The Fondazione Eni Enrico Mattei series on Economics, the Environment and Sustainable Development
Edited by Carlo Carraro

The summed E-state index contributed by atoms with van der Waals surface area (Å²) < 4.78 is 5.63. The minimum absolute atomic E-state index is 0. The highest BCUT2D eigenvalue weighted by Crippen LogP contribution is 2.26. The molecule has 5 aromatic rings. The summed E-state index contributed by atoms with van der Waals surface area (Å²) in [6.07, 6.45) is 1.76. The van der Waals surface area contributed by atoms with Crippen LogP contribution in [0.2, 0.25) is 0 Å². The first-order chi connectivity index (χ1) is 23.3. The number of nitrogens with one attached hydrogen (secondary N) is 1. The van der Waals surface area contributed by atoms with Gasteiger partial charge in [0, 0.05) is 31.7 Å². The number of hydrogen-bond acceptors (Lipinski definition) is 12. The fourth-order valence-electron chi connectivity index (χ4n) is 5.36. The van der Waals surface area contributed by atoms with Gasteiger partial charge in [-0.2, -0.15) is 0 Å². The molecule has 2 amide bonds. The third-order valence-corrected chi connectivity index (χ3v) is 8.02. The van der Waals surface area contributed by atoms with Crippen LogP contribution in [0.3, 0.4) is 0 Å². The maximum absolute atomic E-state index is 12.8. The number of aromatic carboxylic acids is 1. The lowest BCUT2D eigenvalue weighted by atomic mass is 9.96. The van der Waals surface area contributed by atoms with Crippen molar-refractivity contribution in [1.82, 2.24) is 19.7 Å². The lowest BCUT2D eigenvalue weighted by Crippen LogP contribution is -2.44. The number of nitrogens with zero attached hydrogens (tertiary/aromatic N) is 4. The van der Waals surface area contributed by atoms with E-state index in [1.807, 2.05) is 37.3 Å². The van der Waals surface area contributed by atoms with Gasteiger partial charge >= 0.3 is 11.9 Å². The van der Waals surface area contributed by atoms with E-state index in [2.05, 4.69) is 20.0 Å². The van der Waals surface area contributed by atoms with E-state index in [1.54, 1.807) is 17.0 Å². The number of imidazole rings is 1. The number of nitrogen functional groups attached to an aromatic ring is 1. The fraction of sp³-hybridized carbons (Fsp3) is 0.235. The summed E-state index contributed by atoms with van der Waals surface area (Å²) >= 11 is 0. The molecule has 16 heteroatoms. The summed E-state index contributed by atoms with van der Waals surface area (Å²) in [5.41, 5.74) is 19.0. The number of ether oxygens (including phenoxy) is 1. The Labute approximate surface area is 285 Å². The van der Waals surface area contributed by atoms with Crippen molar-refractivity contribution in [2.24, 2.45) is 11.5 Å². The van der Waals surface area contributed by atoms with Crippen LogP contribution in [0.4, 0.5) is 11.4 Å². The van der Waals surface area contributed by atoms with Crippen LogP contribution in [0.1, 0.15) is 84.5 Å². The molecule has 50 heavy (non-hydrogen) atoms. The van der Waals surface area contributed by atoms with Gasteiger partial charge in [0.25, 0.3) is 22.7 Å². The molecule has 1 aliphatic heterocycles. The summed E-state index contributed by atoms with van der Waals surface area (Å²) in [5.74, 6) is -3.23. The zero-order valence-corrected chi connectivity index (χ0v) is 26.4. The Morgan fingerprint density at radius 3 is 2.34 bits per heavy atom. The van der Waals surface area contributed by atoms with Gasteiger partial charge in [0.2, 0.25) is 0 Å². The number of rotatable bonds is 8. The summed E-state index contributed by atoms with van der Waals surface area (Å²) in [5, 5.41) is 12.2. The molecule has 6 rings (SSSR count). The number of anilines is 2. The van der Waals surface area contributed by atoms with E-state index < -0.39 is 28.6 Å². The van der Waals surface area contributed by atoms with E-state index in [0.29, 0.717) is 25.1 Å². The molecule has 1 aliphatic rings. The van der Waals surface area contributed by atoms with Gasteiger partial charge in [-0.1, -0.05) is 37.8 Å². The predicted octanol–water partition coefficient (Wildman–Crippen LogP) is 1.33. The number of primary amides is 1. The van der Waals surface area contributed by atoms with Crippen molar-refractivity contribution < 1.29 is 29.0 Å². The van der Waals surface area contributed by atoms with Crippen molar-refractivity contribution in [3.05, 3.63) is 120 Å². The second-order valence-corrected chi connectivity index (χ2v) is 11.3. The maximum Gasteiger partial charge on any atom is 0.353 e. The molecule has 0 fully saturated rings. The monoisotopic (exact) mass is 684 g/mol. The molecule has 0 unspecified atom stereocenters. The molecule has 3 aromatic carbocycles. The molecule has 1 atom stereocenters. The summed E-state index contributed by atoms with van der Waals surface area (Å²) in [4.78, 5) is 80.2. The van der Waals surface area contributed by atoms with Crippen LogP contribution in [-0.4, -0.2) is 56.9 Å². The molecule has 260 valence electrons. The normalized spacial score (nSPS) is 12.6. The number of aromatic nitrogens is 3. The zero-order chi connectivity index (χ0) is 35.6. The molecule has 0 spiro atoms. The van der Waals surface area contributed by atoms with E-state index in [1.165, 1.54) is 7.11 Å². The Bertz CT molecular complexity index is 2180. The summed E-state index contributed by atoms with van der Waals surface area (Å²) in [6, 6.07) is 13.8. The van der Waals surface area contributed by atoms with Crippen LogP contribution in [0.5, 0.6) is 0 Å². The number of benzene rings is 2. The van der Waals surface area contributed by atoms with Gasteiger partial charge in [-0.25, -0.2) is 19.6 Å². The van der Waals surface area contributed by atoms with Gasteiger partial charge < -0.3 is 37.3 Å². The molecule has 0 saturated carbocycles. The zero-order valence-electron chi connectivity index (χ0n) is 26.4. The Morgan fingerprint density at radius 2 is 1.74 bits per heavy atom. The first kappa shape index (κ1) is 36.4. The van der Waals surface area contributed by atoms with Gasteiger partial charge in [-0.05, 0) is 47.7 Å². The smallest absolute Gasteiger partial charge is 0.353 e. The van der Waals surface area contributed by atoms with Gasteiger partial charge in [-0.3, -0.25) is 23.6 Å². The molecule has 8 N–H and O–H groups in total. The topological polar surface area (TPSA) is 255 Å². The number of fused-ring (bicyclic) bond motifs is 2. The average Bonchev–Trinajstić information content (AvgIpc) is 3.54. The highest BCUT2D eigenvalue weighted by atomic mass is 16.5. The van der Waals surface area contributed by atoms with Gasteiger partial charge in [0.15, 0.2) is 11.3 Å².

Carlo Carraro The formation of coalitions is a widespread phenomenon in old and contemporary economies. A coalition emerges when a group of citizens form a club, when ﬁrms set up a cartel, when countries agree on free trade. A ﬁrm can be seen as a coalition, the outcome of international negotiations on environmental matters or on other economic issues are coalitions (for example, a monetary union is a coalition), a family can also be classed as a coalition. Research joint ventures and federal states are also coalitions. Relevant economic coalitions are numerous and cover the most important aspects of economic life. Economists and game-theorists have been working on coalition theory for many years. Most recently, their main goal was not to understand how a group of economic agents share the beneﬁt of forming a coalition (as in Nash’s seminal work and subsequently in Rubinstein’s important characterization). On the contrary, the main goal was to understand whether economic agents have an incentive to form a coalition, that is, whether they actually decide to form a coalition. Therefore, the issue is not whether the coalition is proﬁtable and how this proﬁt can be shared among coalition members, but whether the coalition is stable or self-enforcing, that is, which economic agents join the coalition and why.1 Most importantly, the reformulation of the problem of coalition formation in non-cooperative terms can handle the issue of competition between coalitions which in traditional cooperative theory was largely ignored (see the introduction to Kovalenkov...